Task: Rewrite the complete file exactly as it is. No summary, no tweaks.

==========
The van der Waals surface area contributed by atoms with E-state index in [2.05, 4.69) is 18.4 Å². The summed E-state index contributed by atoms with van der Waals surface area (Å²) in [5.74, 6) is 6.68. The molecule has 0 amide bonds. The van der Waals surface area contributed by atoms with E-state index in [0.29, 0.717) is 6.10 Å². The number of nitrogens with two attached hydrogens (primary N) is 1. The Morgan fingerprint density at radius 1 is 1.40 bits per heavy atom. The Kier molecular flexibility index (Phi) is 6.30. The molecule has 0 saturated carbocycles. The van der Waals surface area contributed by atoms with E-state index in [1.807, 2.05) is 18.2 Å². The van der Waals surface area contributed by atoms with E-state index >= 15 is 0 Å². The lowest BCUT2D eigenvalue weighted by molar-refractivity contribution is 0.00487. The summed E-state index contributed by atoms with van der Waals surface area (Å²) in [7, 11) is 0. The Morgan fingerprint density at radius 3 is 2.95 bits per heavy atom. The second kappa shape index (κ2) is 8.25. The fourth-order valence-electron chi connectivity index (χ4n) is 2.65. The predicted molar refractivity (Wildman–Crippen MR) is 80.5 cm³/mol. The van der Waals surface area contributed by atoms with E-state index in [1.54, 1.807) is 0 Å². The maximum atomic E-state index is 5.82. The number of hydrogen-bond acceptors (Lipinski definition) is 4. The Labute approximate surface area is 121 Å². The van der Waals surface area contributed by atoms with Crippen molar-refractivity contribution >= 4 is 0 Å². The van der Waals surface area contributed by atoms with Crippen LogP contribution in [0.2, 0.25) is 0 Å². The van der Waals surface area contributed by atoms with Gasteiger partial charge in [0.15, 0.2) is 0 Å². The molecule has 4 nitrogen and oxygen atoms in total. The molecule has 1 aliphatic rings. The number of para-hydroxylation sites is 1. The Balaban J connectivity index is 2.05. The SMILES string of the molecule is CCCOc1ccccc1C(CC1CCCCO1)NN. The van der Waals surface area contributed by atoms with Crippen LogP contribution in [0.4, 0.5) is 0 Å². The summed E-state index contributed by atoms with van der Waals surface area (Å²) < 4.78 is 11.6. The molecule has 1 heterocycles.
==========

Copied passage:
The van der Waals surface area contributed by atoms with E-state index in [2.05, 4.69) is 18.4 Å². The summed E-state index contributed by atoms with van der Waals surface area (Å²) in [5.74, 6) is 6.68. The molecule has 0 amide bonds. The van der Waals surface area contributed by atoms with E-state index in [0.29, 0.717) is 6.10 Å². The number of nitrogens with two attached hydrogens (primary N) is 1. The Morgan fingerprint density at radius 1 is 1.40 bits per heavy atom. The Kier molecular flexibility index (Phi) is 6.30. The molecule has 0 saturated carbocycles. The van der Waals surface area contributed by atoms with E-state index in [1.807, 2.05) is 18.2 Å². The van der Waals surface area contributed by atoms with E-state index >= 15 is 0 Å². The lowest BCUT2D eigenvalue weighted by molar-refractivity contribution is 0.00487. The summed E-state index contributed by atoms with van der Waals surface area (Å²) in [7, 11) is 0. The Morgan fingerprint density at radius 3 is 2.95 bits per heavy atom. The second kappa shape index (κ2) is 8.25. The fourth-order valence-electron chi connectivity index (χ4n) is 2.65. The predicted molar refractivity (Wildman–Crippen MR) is 80.5 cm³/mol. The van der Waals surface area contributed by atoms with E-state index in [1.54, 1.807) is 0 Å². The maximum atomic E-state index is 5.82. The number of hydrogen-bond acceptors (Lipinski definition) is 4. The Labute approximate surface area is 121 Å². The van der Waals surface area contributed by atoms with Crippen molar-refractivity contribution >= 4 is 0 Å². The van der Waals surface area contributed by atoms with Crippen LogP contribution in [0.2, 0.25) is 0 Å². The van der Waals surface area contributed by atoms with Gasteiger partial charge in [0.15, 0.2) is 0 Å². The molecule has 4 nitrogen and oxygen atoms in total. The molecule has 1 aliphatic rings. The number of para-hydroxylation sites is 1. The Balaban J connectivity index is 2.05. The SMILES string of the molecule is CCCOc1ccccc1C(CC1CCCCO1)NN. The van der Waals surface area contributed by atoms with Crippen LogP contribution in [0.4, 0.5) is 0 Å². The summed E-state index contributed by atoms with van der Waals surface area (Å²) < 4.78 is 11.6. The molecule has 1 heterocycles.